30 Things We Learnt In January, 2022

Posted on 31 January 2022

Another year, another 365 days of pure, delicious data delivered directly to your brain. Here is a selection of our newly acquired neural connections for the month of January!

1: Hippos may have played a role in the ancient origins of one of the most widespread (and in most cases, useless) medical practices of all time – bloodletting. Hippo sweat is red-brown and can easily be mistaken for blood. According to ancient Egyptian lore, hippos would pierce themselves on reeds when they were ill, allowing blood to flow out. Egyptian doctors took this as evidence that bloodletting must be curative, prescribing it for their human patients. But why is hippo sweat red? According to findings in 2004, the red colouration comes from pigments with some rather interesting properties besides their colour. They have acidic and antibiotic properties, and are also good at absorbing ultraviolet light, acting as natural sunscreen for the hippo’s skin, which otherwise burns easily.

Do Hippos Sweat Blood? Learn About Hippo Perspiration

2: Do you remember the ‘spider rain’ from one of last year’s articles? Well how about ‘fish rain’, aka lluvia de peces, a phenomenon that has reportedly been occurring yearly in Yoro, Honduras, for over a century. Rain of flightless animals has been reported throughout history, including by Roman naturalist Pliny the Elder, who writes of storms of frogs and fish. By way of explanation, it has been speculated that strong winds or waterspouts may eject animals from the sea, whereupon they are carried long distances by the wind. In the case of Yoro, the nearest known source of the observed fish is the Atlantic Ocean, which is over 70 kilometres (45 miles) away.

3: Metallica performed in Antarctica, making them the first and only group to have performed on all 7 continents.

Metallica – Live In Antarctica - December 8th, 2013 (2014, Transparent,  Vinyl) - Discogs

4: Defamiliarization: the act of stating or presenting something familiar in a manner that renders it strange or alien, usually for artistic purposes.

5: Although they are primarily freshwater animals, alligators can survive salt water for several days.

6: 50% of Canadians live to the south of the red line shown below.


7: The Judas goat: a trained goat used during animal herding to lead livestock to a specific destination. In some slaughterhouses, a Judas goat is used to lead sheep to the slaughter while its own life is spared.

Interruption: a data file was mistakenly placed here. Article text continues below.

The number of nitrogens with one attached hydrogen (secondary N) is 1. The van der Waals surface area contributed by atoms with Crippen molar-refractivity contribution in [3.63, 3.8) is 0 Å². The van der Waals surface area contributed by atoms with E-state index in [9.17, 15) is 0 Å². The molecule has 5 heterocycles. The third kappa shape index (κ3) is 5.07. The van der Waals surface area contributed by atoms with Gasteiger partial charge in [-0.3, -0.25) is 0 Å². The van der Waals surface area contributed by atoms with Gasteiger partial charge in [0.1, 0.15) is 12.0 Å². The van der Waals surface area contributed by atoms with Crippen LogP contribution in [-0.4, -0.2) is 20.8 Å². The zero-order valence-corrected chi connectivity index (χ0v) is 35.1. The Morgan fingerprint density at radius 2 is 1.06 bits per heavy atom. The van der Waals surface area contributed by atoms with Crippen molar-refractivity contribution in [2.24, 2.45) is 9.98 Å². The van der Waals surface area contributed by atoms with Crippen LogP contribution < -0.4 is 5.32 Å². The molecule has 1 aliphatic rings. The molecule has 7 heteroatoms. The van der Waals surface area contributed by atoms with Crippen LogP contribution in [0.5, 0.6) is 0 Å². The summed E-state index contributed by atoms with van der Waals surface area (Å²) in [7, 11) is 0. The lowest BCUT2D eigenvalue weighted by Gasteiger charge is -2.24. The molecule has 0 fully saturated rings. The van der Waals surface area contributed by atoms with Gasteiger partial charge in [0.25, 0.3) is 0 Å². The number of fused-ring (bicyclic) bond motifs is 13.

8: Cats have been walking/sleeping on books and papers we are trying to read for centuries, as evidenced by this 15th century manuscript, which apparently fell victim to a curious cat. Why do cats have such an uncanny knack for positioning themselves on the exact object we are trying to use? One theory is that it allows them to transfer their pheromones to the object via their paws, thereby asserting their ownership of the object. After all, the human has been staring at it for ages, so it must be important! Cats can also tell that the object is taking all of the human’s attention, and might use ‘obstructive positioning’ in an attempt to divert that attention onto themselves.

Photograph by Emir O. Filipovic

9: The phrase ‘Seven Seas’ has been used throughout history, but which seas are actually being referred to? In Greek literature (where the phrase entered Western culture), the Seven Seas were the Aegean, Adriatic, Mediterranean, Black sea, Red sea, Caspian sea, and the Persian Gulf. In medieval Europe, they referred to the North Sea, Baltic, Atlantic, Mediterranean, Black, Red, and Arabian seas. When ships began to sail across the world to trade, sailors used the term to refer to the Arctic, the Atlantic, the Indian, the Pacific, the Mediterranean, the Caribbean, and the Gulf of Mexico.

10: A hydrofoil is a winglike structure that can be mounted below the hull of a boat to produce lift. This lift serves to raise the hull out of the water, which in turn reduces drag and improves speed and fuel efficiency.

11: It has now been 100 years since insulin was first used to treat type 1 diabetes. Leonard Thompson, a 14-year-old boy dying from type 1 diabetes, became the first person to receive an insulin injection, bringing his dangerously high blood sugar levels under control. Before that, type 1 diabetes was a death sentence.

12: Here’s a map of male body hair coverage throughout the world.

World map of male androgenic hair

13: Atomic mushroom clouds are much larger than they look. At 15 kilotonnes, the Hiroshima bomb’s mushroom cloud rose to a height of over 18 kilometres in about 10 minutes (for comparison, commercial airlines generally fly at an altitute of between 9 and 12 kilometres). The Tsar Bomba test produced a mushroom cloud 60km high – this was after it had been modified to yield 50 megatonnes instead of 100.

14: Abscam: an FBI sting operation beginning in the late 1970s in which FBI agents posed as Arab sheikhs and attempted to bribe congressmen and other government officials for various services. Out of 31 targeted officials, 12 were convicted of bribery and conspiracy, of which 7 were congressmen.

Sen. Harrison Williams, D-N.J. is pictured here FBI agent Richard Farhardt posing as an Arab sheik called Yassir Habib. (AP Photo)
Sen. Harrison Williams (left) and FBI agent Richard Farhardt (right).

15:The iconic fireman’s pole may never have come into existence were it not for horses. Fire stations originally replaced their regular stairs with narrow spiral staircases, as horses kept on the ground floor had a tendency to wander upstairs and get stuck. The spiral stairs slowed response times, leading to the need for a faster method of descent. Many newer fire stations are now being built without the poles, opting instead for regular stairs, slides, or simply designed to occupy a single floor.

16: Sylvan Goldman, inventor of the wheeled shopping trolley, had to hire people to wheel the new contraptions around his stores to demonstrate their convenience, as shoppers did not initially want to use them.

17: It seems the abandoned buildings of a meteorological station have become a polar bear playground. Photographer Dmitry Kokh captured images of the station’s new furry residents while travelling through islands of the Chukchi Sea, which sits between Russia and Alaska. Check out the rest of the photographs here.

House of polar bears photographed by Dimitry Kokh